// constructor body
}

In the constructor body, we need to initialize all the instance variables, by assign each variables to its initial values:

species = speciesInput;
name = nameInput;
hobby = hobbyInput;
age = ageInput;
loveMusic = loveMusicinput;


Lastly, let’s create some methods for the class Bird.

We are gonna create 6 methods for this class!

Try to write out the first 5 methods with what you learned from the previous exercise about writing methods!


After, let’s write the toString() method together!

toString() is a method that returns the String representation of the object.

We will return a String that include all fields of the Bird: name, age, species, hobby, loveMusic by calling the 5 methods you just implemented!

public String toString(){
    // initialize variable info to have empty String
    String info = "";

    // append information to the String in the format: 
    // Hi, my name is [name]. I am a [age] year old [species] who likes to [hobby].
    info = info + "Hi, my name is " + getName() + 
           ". I am a " + getAge() + " year old " + getSpecies() + 
           " who likes to " + getHobby() + ". ";

    // if the Bird likes music, append the String "I also like music very much!" to info
    if(getLoveMusic()){
        info = info + "I also like music very much!";
    }else{        
        info = info + "However, I do not like music!";
    }

    // return the full String
    return info;
}

If you correctly implemented the Bird class, you will see the following message when you click Run:

Congratulations! You correctly implemented the Bird Class :)

If there is still something incomplete or incorrect when you click Run:

  • You might get an error such as Main.java:3: error: cannot access Bird.
  • Or, you will see the message, Something is still not quite right!.

3. Creating Birds πŸ₯!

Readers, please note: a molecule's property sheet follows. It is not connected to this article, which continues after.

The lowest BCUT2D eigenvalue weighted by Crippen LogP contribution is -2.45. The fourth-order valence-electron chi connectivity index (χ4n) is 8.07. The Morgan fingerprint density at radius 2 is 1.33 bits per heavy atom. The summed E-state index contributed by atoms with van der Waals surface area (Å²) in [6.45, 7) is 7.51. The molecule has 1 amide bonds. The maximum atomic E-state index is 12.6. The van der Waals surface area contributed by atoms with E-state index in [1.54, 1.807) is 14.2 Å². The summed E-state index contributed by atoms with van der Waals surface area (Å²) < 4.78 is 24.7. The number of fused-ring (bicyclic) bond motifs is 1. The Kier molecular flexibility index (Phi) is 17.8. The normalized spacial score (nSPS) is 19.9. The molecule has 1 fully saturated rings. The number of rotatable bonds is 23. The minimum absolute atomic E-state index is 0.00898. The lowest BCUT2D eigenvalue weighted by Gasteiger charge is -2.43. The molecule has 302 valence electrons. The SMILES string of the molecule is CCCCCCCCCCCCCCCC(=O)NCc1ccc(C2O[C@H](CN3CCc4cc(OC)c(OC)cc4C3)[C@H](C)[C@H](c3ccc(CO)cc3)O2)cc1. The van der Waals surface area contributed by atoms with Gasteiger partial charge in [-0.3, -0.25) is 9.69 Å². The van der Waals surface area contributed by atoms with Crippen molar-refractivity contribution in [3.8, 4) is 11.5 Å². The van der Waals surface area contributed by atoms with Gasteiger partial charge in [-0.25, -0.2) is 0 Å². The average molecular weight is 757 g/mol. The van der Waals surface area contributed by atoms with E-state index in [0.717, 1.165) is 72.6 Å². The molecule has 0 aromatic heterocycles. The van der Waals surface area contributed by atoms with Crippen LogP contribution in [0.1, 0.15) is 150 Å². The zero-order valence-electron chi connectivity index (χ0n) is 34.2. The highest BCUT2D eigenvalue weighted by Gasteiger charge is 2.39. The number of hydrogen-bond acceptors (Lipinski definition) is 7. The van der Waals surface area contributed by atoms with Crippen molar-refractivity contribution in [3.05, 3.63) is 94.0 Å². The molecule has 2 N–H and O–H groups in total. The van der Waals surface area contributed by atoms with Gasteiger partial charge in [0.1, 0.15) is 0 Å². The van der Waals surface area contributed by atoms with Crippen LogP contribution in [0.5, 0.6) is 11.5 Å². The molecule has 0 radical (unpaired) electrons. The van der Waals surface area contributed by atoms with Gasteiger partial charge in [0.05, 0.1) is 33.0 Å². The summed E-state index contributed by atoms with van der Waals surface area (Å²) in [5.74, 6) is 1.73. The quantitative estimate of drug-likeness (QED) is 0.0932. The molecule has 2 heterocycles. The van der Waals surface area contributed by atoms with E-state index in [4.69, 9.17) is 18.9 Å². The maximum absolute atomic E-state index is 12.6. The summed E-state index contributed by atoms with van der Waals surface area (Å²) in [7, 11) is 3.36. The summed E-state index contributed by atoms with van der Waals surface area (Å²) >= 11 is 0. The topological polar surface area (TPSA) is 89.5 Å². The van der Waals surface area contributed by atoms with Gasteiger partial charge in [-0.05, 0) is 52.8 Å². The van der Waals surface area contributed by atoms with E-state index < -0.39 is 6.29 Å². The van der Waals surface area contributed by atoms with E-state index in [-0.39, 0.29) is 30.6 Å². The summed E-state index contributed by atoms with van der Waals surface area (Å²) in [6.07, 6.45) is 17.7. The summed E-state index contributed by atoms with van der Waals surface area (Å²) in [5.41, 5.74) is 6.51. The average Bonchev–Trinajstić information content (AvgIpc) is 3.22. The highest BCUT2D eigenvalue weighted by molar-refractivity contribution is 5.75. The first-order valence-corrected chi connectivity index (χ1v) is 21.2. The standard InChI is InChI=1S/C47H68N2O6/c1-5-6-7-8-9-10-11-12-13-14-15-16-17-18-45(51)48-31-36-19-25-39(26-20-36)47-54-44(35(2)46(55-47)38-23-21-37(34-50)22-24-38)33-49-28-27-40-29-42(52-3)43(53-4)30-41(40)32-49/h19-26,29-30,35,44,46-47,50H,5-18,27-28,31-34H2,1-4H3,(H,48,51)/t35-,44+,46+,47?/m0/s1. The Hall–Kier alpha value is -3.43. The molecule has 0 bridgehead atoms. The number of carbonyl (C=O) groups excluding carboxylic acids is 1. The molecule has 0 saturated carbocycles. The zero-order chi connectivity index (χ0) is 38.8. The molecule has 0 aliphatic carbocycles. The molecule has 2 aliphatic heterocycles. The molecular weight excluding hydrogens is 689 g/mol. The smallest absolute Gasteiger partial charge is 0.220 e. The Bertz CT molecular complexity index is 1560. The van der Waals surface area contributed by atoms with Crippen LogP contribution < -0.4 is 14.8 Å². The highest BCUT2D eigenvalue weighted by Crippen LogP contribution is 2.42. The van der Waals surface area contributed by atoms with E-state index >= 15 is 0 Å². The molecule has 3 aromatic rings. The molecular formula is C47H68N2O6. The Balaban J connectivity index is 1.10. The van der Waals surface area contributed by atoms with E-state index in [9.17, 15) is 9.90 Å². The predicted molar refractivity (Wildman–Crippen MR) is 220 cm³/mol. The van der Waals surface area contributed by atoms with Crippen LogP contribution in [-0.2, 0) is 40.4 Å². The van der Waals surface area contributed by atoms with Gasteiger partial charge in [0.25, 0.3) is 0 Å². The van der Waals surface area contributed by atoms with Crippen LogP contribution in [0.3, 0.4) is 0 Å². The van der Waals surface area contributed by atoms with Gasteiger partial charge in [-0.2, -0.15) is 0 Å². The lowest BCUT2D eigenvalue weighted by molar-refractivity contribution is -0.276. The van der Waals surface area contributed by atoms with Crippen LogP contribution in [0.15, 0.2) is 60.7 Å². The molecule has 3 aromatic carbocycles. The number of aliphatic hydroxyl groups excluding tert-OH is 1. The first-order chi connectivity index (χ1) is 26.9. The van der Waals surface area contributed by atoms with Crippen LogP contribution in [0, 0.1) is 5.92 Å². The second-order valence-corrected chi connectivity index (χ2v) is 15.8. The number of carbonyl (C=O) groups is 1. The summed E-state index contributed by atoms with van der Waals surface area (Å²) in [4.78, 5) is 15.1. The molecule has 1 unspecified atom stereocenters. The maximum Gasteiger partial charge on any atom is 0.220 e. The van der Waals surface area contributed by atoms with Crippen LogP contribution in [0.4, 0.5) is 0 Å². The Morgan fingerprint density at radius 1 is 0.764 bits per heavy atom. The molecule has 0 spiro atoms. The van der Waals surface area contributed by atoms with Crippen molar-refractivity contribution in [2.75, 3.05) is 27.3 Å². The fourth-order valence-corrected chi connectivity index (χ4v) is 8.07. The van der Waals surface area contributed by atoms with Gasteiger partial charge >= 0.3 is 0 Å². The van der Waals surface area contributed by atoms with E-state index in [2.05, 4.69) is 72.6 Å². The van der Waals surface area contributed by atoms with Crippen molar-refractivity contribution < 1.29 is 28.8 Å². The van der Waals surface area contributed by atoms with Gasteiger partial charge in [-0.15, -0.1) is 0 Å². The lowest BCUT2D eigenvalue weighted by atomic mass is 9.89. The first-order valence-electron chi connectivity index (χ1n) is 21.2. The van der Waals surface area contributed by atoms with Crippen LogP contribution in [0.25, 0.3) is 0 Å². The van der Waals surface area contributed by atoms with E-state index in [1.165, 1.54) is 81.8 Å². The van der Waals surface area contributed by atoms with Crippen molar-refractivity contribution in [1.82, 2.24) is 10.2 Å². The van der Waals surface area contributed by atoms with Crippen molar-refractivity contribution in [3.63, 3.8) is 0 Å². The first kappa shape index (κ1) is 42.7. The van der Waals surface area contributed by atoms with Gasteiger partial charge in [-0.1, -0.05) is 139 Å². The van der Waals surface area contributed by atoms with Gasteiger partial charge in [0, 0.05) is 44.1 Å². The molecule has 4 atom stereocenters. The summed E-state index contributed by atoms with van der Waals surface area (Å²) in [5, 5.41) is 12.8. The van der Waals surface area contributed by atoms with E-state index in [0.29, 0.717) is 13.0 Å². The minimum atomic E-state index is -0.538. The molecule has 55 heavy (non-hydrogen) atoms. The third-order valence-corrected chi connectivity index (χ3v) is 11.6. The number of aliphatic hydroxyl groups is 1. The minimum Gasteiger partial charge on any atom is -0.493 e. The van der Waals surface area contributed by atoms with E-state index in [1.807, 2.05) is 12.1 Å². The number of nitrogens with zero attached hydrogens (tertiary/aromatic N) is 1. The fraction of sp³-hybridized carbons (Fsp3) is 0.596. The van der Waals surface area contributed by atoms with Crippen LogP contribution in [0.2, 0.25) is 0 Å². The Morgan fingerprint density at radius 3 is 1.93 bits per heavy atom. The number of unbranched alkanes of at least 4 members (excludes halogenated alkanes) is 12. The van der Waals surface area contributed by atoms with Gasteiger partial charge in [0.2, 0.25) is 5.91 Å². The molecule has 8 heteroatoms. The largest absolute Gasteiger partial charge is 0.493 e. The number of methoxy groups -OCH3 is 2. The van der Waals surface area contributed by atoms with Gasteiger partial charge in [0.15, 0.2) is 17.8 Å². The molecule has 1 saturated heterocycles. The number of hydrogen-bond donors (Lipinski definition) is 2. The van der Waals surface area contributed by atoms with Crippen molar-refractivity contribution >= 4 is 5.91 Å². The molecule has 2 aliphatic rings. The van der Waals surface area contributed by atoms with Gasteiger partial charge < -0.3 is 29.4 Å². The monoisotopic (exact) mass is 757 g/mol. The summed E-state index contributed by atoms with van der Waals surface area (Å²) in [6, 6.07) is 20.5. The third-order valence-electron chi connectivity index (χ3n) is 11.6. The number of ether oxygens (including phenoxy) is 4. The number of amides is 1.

Congratulations! You just wrote you first Java class Bird class. Now let’s learn to write a program that uses Bird objects!

We defined the Bird class to have the following attributes (instance variables) and behaviors (methods):

To create a new object of a particular class, we call the constructor of that class in the format class name variable name = new constructor call.

Recall that the constructor of Bird class is the following:

public Bird(String speciesInput, String nameInput, String hobbyInput, int ageInput, boolean loveMusicInput);

Hence, we can create a Bird with these attributes (species - duck; name - Patrick; hobby - hangout with friends; age - 15; loveMusic - true) with this line of code.

Bird patrick = new Bird("duck", "Patrick", "hangout with friends", 15, true);

Try it out yourself and create multiple Birds of different species πŸ¦πŸ€πŸ”πŸ§!


Next, let’s call the toString() method on these Bird objects we created to print the information of our friends. You can do either of the following:

  1. Print the return value of toString() method. (i.e. System.out.println(patrick.toString());)
  2. Directly print the Bird object, which prompt toString() to be called in the background. (i.e. System.out.println(patrick);).

Try it out and print out all the information of the bird friends you created πŸ¦πŸ€πŸ”πŸ§!